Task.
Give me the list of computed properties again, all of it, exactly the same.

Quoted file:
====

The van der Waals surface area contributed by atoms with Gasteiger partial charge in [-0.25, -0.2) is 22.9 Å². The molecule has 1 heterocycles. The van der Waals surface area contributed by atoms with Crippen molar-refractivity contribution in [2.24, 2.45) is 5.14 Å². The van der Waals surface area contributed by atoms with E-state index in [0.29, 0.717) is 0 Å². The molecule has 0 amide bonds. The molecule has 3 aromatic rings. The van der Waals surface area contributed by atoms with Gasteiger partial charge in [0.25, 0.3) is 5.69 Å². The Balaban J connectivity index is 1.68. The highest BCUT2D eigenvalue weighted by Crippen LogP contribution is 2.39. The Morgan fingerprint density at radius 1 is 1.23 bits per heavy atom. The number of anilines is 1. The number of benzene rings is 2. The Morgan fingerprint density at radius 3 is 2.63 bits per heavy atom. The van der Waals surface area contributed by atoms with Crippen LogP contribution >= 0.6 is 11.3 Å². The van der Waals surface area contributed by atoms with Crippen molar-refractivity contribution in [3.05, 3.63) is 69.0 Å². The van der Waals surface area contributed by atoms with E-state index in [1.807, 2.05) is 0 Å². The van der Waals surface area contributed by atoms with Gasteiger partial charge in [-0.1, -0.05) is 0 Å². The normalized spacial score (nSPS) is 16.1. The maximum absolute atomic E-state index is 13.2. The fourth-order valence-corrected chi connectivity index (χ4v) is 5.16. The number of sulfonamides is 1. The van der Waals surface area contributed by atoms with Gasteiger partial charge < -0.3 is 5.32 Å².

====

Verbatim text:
The van der Waals surface area contributed by atoms with Gasteiger partial charge in [-0.25, -0.2) is 22.9 Å². The molecule has 1 heterocycles. The van der Waals surface area contributed by atoms with Crippen molar-refractivity contribution in [2.24, 2.45) is 5.14 Å². The van der Waals surface area contributed by atoms with E-state index in [0.29, 0.717) is 0 Å². The molecule has 0 amide bonds. The molecule has 3 aromatic rings. The van der Waals surface area contributed by atoms with Gasteiger partial charge in [0.25, 0.3) is 5.69 Å². The Balaban J connectivity index is 1.68. The highest BCUT2D eigenvalue weighted by Crippen LogP contribution is 2.39. The Morgan fingerprint density at radius 1 is 1.23 bits per heavy atom. The number of anilines is 1. The number of benzene rings is 2. The Morgan fingerprint density at radius 3 is 2.63 bits per heavy atom. The van der Waals surface area contributed by atoms with Crippen LogP contribution >= 0.6 is 11.3 Å². The van der Waals surface area contributed by atoms with Crippen molar-refractivity contribution in [3.05, 3.63) is 69.0 Å². The van der Waals surface area contributed by atoms with E-state index in [1.807, 2.05) is 0 Å². The van der Waals surface area contributed by atoms with Gasteiger partial charge in [-0.1, -0.05) is 0 Å². The normalized spacial score (nSPS) is 16.1. The maximum absolute atomic E-state index is 13.2. The fourth-order valence-corrected chi connectivity index (χ4v) is 5.16. The number of sulfonamides is 1. The van der Waals surface area contributed by atoms with Gasteiger partial charge < -0.3 is 5.32 Å².